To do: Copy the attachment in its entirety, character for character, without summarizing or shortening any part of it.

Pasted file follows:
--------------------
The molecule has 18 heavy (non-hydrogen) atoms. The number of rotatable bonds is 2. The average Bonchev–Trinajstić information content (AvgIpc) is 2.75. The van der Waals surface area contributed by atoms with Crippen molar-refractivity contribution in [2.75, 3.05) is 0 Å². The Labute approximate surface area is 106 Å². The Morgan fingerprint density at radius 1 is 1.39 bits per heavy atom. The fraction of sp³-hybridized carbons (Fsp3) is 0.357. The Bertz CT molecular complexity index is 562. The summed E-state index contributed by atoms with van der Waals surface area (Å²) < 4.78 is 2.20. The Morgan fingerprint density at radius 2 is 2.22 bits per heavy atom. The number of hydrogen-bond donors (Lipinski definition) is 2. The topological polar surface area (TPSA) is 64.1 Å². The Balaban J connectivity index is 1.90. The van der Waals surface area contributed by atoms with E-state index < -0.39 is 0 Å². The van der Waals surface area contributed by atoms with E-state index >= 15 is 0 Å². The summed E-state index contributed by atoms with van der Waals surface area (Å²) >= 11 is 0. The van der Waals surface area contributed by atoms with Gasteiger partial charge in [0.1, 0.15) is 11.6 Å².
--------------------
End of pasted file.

The molecule has 18 heavy (non-hydrogen) atoms. The number of rotatable bonds is 2. The average Bonchev–Trinajstić information content (AvgIpc) is 2.75. The van der Waals surface area contributed by atoms with Crippen molar-refractivity contribution in [2.75, 3.05) is 0 Å². The Labute approximate surface area is 106 Å². The Morgan fingerprint density at radius 1 is 1.39 bits per heavy atom. The fraction of sp³-hybridized carbons (Fsp3) is 0.357. The Bertz CT molecular complexity index is 562. The summed E-state index contributed by atoms with van der Waals surface area (Å²) < 4.78 is 2.20. The Morgan fingerprint density at radius 2 is 2.22 bits per heavy atom. The number of hydrogen-bond donors (Lipinski definition) is 2. The topological polar surface area (TPSA) is 64.1 Å². The Balaban J connectivity index is 1.90. The van der Waals surface area contributed by atoms with E-state index < -0.39 is 0 Å². The van der Waals surface area contributed by atoms with E-state index >= 15 is 0 Å². The summed E-state index contributed by atoms with van der Waals surface area (Å²) >= 11 is 0. The van der Waals surface area contributed by atoms with Gasteiger partial charge in [0.1, 0.15) is 11.6 Å².